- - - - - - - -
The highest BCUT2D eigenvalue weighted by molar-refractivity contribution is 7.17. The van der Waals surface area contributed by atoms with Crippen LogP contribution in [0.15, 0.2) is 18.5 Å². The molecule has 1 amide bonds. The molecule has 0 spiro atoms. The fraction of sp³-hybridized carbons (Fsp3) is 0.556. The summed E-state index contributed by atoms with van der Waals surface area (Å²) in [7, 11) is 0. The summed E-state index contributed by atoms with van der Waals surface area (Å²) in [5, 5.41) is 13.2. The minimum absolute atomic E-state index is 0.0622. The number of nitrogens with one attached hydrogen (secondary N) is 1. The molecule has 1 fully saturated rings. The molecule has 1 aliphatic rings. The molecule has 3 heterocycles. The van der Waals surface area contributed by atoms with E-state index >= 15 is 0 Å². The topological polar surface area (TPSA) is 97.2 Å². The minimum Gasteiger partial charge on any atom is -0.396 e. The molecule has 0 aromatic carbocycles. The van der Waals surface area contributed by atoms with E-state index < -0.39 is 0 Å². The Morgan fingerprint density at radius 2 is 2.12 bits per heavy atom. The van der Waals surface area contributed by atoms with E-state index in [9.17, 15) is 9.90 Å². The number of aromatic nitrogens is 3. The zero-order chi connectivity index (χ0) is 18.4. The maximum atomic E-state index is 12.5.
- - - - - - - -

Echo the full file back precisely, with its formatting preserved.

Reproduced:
The highest BCUT2D eigenvalue weighted by molar-refractivity contribution is 7.17. The van der Waals surface area contributed by atoms with Crippen LogP contribution in [0.15, 0.2) is 18.5 Å². The molecule has 1 amide bonds. The molecule has 0 spiro atoms. The fraction of sp³-hybridized carbons (Fsp3) is 0.556. The summed E-state index contributed by atoms with van der Waals surface area (Å²) in [7, 11) is 0. The summed E-state index contributed by atoms with van der Waals surface area (Å²) in [5, 5.41) is 13.2. The minimum absolute atomic E-state index is 0.0622. The number of nitrogens with one attached hydrogen (secondary N) is 1. The molecule has 1 fully saturated rings. The molecule has 1 aliphatic rings. The molecule has 3 heterocycles. The van der Waals surface area contributed by atoms with E-state index >= 15 is 0 Å². The topological polar surface area (TPSA) is 97.2 Å². The minimum Gasteiger partial charge on any atom is -0.396 e. The molecule has 0 aromatic carbocycles. The van der Waals surface area contributed by atoms with E-state index < -0.39 is 0 Å². The Morgan fingerprint density at radius 2 is 2.12 bits per heavy atom. The van der Waals surface area contributed by atoms with E-state index in [9.17, 15) is 9.90 Å². The number of aromatic nitrogens is 3. The zero-order chi connectivity index (χ0) is 18.4. The maximum atomic E-state index is 12.5.